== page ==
Scots fashion guru hits out over political bickering at awards ceremony

The figurehead of the Scottish Fashion Awards has complained that the country is being held back by arguments about political borders, a failure of ambition and the lack of a '˜can do' attitude.

Tessa Hartmann launched the Scottish Fashion Awards 10 years ago.

Tessa Hartmann opened the glittering event in London with a plea for Scots to “start thinking bigger” and embrace a culture of “optimism and risk-taking” in business.

Ms Hartmann, who launched the event in Stirling Castle 10 years ago, has come under flak for moving it to London, but insisted the industry was strong enough for it to be staged in “any city in the world.”

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She said the fashion was a classic example of how Scottishness was an “essential” element of British identify, citing tartan, Harris Tweed and cashmere and the likes of Vivienne Westwood, the Sex Pistols and Alexander McQueen.

Mr Hartmann, one of the most high-profile opponents from the creative industries of Scottish independence, also used the occasion to call for internet “trolls and haters” to be “kicked out the back door”.

Her speech was a controversial start to en event which saw Lanarkshire-born Christopher Kane, who launched his own label 10 years ago, named designer of the year. New Burberry star Jean Campbell, daughter of the 7th Earl of Cawdor and former British Vogue editor Isabella Cawdor, was crowned the nation’s top model.

Tens, the sunglasses brand founded by three friends in the Highlands who went on to win the backing of Sir Richard Branson, was named the nation’s best fashion accessory while Burberry’s store in Edinburgh was named luxury retailer of the year.

Celebrated deisgner Pam Hogg, the Glasgow School of Art graduate who took the fashion and music worlds by storm in the 1980s and 1990s and went on to work with the likes of Jarvis Cocker, Kylie Minogue, Lady Gaga and Kate Moss, received a special “icon” award.

Holly Fulton, the Edinburgh-born designer who launched her own label seven years ago, was honoured as “innovator of the year.”

The relocation of the awards to London in 2013 was backed by the Scotland Office and the ceremony at the Rosewood Hotel was co-hosted by Scottish Secretary David Mundell.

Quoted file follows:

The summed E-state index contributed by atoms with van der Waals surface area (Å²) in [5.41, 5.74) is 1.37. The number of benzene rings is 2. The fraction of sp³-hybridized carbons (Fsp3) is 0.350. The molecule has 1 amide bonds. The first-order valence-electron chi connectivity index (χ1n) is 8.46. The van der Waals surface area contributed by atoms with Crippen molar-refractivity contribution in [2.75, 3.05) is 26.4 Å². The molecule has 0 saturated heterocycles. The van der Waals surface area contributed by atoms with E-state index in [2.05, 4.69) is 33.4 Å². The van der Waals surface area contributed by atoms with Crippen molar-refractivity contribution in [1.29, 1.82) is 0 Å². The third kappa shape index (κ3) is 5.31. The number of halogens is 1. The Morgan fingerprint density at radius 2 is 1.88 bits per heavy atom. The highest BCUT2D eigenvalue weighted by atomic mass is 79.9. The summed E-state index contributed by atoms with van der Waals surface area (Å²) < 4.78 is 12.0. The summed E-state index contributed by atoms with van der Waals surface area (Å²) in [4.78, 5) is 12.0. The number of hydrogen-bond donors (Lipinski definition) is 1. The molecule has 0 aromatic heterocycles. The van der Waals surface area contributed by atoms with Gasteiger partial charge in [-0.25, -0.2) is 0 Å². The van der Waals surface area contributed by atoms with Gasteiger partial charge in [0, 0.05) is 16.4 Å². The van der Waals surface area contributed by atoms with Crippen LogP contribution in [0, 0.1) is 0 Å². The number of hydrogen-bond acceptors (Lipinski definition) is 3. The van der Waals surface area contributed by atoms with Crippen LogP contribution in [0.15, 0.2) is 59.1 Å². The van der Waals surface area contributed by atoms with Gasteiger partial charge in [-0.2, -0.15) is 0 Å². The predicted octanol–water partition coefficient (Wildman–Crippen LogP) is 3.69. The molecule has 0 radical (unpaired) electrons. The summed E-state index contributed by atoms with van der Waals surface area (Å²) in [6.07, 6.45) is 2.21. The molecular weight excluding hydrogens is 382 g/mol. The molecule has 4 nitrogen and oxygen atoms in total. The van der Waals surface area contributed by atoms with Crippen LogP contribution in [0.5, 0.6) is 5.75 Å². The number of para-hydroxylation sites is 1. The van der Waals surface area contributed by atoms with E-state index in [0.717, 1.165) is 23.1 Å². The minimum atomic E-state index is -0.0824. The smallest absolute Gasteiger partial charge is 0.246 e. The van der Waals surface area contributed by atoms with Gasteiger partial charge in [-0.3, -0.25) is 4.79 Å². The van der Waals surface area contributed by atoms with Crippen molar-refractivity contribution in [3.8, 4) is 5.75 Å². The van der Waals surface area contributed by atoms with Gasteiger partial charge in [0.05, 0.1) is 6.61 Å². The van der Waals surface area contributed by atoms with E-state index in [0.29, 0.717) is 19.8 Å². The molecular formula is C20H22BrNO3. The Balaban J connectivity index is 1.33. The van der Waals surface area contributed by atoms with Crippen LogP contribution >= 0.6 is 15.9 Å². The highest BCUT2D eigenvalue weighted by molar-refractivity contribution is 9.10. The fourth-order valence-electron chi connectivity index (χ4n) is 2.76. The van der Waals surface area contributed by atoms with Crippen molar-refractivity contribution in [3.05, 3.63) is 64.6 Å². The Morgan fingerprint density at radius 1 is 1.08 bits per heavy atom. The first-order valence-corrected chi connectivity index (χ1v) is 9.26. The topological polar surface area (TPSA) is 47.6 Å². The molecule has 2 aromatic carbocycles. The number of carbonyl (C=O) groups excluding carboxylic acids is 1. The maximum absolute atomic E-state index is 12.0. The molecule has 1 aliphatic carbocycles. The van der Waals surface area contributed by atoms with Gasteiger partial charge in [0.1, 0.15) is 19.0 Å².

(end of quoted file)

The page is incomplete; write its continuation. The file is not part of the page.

Ms Hartmann added: “On a regular basis, I get asked ‘why have the Scottish Fashion Awards in London’? Normally I would defend my position vigorously and remind everyone we built this event from the ground up, supported only by the private sector, not the Scottish Government, and did indeed hold it in Scotland for seven years.

“But, frankly, I’m now so tired of the parochial arguments and barrage of social media exchanges. I’m not ashamed to state I’m proud to be both Scottish and British. Scotland and England, together with Wales and Northern Ireland, have built one of the greatest nations in history.

“Isn’t it time we stopped arguing about political borders and instigated a culture of optimism and even risk-taking? Isn’t time we started thinking bigger and thinking; ‘ yes, we can take these awards and celebrate Scottish fashion and its valuable contribution to any city in the world’?

“We can’t afford necessarily to feel secure and comfortable in a world economy where market fluctuations are volatile and financial projects are somewhat bleak?

“But we can focus on success. We can celebrate the creativity, retailers, business and fashion leaders that are changing the landscape, we can dispel negativity, and trust in our hearts and instinct.”

Mr Mundell said: “Fashion is of huge importance to our country, contributing £28bn to the UK economy and supporting nearly 900,000 jobs. The fashion industry is a global leader in trade, creativity and innovation, and the value of the UK’s textiles and apparel exports is well over £7 billion.

“These awards illustrate that Scotland punches above its weight in the global fashion marketplace and that’s something that I’m delighted to be a part of.”